1911 Encyclopædia Britannica/Andrássy, Julius (Gyula), Count
|←Andrada e Sylva, Bonifacio Joze d'||1911 Encyclopædia Britannica, Volume 1
Andrássy, Julius (Gyula), Count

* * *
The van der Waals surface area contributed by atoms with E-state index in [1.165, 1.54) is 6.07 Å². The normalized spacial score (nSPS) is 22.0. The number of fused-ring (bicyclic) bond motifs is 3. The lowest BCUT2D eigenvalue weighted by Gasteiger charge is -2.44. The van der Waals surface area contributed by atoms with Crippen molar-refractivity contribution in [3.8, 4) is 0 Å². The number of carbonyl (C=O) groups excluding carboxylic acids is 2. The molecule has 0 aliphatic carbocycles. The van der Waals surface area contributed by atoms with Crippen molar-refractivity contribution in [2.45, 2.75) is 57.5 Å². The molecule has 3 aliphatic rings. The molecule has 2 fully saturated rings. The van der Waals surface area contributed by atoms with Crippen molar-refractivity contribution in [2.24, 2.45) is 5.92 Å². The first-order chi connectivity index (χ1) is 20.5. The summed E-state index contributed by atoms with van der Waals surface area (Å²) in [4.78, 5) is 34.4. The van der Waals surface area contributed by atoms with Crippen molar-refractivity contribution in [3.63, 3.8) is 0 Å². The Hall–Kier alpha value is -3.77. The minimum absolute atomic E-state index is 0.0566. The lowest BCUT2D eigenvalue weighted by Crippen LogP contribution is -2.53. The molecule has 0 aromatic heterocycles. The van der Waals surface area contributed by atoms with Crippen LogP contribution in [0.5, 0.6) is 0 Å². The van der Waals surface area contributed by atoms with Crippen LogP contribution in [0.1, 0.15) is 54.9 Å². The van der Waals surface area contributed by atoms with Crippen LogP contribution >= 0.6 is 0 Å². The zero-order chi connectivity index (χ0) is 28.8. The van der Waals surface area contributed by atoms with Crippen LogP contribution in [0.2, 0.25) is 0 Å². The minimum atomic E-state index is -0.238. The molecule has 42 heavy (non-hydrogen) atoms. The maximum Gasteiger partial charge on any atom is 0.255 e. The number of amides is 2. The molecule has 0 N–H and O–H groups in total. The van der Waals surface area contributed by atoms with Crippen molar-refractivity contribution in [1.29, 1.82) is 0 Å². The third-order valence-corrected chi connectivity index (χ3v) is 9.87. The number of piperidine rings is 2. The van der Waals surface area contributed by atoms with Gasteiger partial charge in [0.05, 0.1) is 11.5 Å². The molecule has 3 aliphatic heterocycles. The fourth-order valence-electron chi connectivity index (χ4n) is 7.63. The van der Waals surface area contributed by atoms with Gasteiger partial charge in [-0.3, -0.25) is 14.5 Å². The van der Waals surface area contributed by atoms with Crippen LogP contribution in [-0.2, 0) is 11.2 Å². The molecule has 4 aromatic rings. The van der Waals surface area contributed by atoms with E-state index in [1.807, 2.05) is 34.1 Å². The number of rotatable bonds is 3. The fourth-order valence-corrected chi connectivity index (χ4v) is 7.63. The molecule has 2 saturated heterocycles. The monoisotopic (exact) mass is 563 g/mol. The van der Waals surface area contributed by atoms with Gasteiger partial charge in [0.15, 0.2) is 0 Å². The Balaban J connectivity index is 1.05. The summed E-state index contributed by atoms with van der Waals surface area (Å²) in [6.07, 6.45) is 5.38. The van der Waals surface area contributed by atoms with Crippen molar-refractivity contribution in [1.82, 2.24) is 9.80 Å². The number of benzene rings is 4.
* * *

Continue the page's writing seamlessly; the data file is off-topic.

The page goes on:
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ANDRÁSSY, JULIUS (Gyula), Count (1823-1890), Hungarian statesman, the son of Count Károly Andrássy and Etelka Szapáry, was born at Kassa in Hungary on the 8th of March 1823. The son of a Liberal father, who belonged to the Opposition at a time when to be in opposition was to be in danger, Andrássy at a very early age threw himself into the political struggles of the day, adopting at the outset the patriotic side. Count István Széchenyi was the first adequately to appreciate his capacity, when in 1845 the young man first began his public career as president of the society for the regulation of the waters of the Upper Theiss. In 1846 he attracted attention by his bitter articles against the government in Kossuth's paper, the Pesti Hirlap, and was returned as one of the Radical candidates to the diet of 1848, where his generous, impulsive nature made him one of the most thorough-going of the patriots. When the Croats under Jellachich invaded Hungary, Andrássy placed himself at the head of the gentry of his county, and served with distinction at the battles of Pákozd and Schwechat, as Görgei's adjutant (Sept. 1848). Towards the end of the war Andrássy was sent to Constantinople by the revolutionary government to obtain at least the neutrality of Turkey during the struggle. After the catastrophe of Vilagós he migrated first to London and then to Paris. On the 21st of September 1851 he was hanged in effigy by the Austrian government for his share in the Hungarian revolt. He employed his ten years of exile in studying politics in what was then the centre of European diplomacy, and it is memorable that his keen eye detected the inherent weakness of the second French empire beneath its imposing exterior. Andrássy returned home from exile in 1858, but his position was very difficult. He had never petitioned for an amnesty, steadily rejected all the overtures both of the Austrian government and of the Magyar Conservatives (who would have accepted something short of full autonomy), and clung enthusiastically to the Deák party. On the 21st of December 1865 he was chosen vice-president of the diet, and in March 1866 became president of the sub-committee appointed by the parliamentary commission to draw up the Composition (commonly known as the Ausgleich) between Austria and Hungary, of which the central idea, that of the “Delegations,” originated with him. It was said at that time that he was the only member of the commission who could persuade the court of the justice of the national claims. After Königgrätz he was formally consulted by the emperor for the first time. He advised the re-establishment of the constitution and the appointment of a responsible ministry.